Once simulated, the PLD was programmed using a regular PLD programmer.


The open collector output

We need to create a tri-state circuit outside the PLD since the PLD used (Atmel ATF16V8B) doesn't support tri-stating its outputs via software. We chose to use a simple switch transistor (2N3904) in open-collector configuration. The open-collector output circuit is shown below in figure 11.


Figure 11. The tri-state output is implemented with an NPN transistor in open-collector configuration.

The resistor R4 in figure 11 above is used to test the Dump Switch Card on the bench in a laboratory environment. The PCI bus normally uses a 2K resistor as pull-up resistor on the /SERR signal. Since 47K is very large in relation to 2K the parallel resistance between 47K and 2K is close to 2K. Therefore the R4 was left populated in the production series of the dump switch card.


Enabling and disabling Crash Dump Support

To enable the NMI crash dump support in Windows NT 4.0 SP4 and newer versions (Windows 2000, XP and 2003) create the NMICrashDump DWORD value in the HKEY_LOCAL_MACHINE \ SYSTEM \ CurrentControlSet \ Control \ CrashControl branch in the registry. Set the value to 1 to enable the Dump Switch Card and 0 to disable the crash dump feature. Also enable writing the dump file in the 'system' control panel applet. Note that you have to reboot the system for the change to take effect.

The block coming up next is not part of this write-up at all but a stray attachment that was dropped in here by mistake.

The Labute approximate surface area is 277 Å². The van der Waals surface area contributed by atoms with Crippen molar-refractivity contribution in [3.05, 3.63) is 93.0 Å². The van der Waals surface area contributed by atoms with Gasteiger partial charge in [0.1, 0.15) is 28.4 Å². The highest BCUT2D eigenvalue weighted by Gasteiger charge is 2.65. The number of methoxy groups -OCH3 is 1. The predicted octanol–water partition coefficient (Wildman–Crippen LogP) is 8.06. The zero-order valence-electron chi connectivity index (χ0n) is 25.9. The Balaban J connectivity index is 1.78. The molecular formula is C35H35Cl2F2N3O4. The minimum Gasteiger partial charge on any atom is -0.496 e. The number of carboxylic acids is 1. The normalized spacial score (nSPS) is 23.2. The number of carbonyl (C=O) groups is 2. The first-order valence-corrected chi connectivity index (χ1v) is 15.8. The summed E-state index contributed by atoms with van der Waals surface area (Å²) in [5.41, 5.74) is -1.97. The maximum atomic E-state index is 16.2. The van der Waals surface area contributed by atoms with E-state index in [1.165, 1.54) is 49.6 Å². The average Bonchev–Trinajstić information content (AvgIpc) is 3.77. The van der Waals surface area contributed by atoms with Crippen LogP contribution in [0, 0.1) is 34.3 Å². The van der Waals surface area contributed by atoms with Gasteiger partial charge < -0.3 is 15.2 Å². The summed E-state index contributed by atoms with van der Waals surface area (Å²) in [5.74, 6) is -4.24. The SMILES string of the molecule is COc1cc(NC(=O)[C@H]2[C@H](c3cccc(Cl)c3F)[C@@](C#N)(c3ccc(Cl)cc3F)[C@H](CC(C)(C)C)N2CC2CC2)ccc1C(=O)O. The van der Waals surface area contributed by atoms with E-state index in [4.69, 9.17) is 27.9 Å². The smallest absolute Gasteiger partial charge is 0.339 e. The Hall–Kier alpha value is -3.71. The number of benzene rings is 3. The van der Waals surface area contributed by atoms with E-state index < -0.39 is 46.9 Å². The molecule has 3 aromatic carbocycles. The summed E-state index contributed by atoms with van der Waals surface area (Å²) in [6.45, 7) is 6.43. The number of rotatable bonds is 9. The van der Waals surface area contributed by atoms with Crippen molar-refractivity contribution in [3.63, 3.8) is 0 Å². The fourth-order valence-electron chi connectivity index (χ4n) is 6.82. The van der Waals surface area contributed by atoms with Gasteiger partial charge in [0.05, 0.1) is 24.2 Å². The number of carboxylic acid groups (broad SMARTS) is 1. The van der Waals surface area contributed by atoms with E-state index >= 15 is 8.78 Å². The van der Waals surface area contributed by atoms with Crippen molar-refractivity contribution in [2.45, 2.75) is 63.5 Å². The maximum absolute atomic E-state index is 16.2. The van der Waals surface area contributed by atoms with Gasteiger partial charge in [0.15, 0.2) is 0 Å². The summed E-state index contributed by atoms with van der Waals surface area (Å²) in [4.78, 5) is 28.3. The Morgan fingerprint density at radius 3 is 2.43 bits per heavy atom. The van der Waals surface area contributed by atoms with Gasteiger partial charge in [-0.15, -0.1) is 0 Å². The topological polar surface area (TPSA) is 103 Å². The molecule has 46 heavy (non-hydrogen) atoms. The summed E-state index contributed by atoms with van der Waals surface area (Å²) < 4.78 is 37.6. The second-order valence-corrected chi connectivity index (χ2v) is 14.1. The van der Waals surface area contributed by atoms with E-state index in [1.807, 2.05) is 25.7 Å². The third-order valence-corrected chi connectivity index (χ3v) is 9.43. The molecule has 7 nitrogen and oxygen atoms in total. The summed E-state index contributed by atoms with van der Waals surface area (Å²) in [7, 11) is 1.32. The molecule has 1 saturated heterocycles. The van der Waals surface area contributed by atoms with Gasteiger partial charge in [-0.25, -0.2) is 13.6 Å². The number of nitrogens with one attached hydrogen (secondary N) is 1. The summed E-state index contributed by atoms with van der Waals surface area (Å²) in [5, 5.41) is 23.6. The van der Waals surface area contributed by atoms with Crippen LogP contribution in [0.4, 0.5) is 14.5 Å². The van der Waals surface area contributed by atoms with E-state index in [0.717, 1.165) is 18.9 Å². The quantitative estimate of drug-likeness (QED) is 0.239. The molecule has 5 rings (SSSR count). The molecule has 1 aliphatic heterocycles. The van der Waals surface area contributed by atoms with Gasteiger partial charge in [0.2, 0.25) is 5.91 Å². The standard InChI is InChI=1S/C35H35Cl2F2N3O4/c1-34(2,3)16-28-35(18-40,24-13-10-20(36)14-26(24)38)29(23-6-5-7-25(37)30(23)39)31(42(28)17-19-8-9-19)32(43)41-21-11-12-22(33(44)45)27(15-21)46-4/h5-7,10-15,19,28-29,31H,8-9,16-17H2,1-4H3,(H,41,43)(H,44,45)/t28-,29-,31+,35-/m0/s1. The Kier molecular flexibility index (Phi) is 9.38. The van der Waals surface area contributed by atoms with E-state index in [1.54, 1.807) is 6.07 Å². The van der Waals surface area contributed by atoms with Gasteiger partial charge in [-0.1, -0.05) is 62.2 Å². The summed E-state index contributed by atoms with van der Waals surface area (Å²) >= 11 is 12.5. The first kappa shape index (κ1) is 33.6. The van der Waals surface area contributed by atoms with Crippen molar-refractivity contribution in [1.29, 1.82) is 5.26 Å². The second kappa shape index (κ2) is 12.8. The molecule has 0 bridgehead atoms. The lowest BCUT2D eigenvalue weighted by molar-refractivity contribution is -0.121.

Download the .reg files that enable and disable the crash dump support here: NmiCrashDump.zip

Figure 12 below shows what the screen should look like when the dump switch feature has correctly been activated by the Dump Switch Card.


Figure 12. A completed dump induced by the PCI Crash Dump Card.

If the NMICrashDump value is missing from the registry Windows NT / 2000 / XP / 2003 thinks that a hardware error has occurred and the screen shown below in figure 13 is displayed.


Figure 13. The screen showed when the Dump Switch Card is activated without the NMICrashDump registry value being present.

Further Reading

1) The basis for the Dump Switch Card is the following article by Microsoft:
Dump Switch Support for Windows.

2) The PCI Specification (any version) describes the SERR functionality. The PCI specification can be be ordered from http://www.pcisig.com/specifications.

About the Author

John Gulbrandsen is the founder and president of Summit Soft Consulting. John has a formal background in Microprocessor-, digital- and analog- electronics design as well as in embedded and Windows systems development. John has programmed Windows since 1992 (Windows 3.0). He is as comfortable with programming Windows applications and web systems in C++, C# and VB as he is writing and debugging Windows kernel mode device drivers in  SoftIce.  

To contact John drop him an email: John.Gulbrandsen@SummitSoftConsulting.com

About Summit Soft Consulting

Summit Soft Consulting is a Southern California-based consulting firm specializing in Microsoft's operating systems and core technologies. Our specialty is Windows Systems Development including kernel mode and NT internals programming.

To visit Summit Soft Consulting on the web: http://www.summitsoftconsulting.com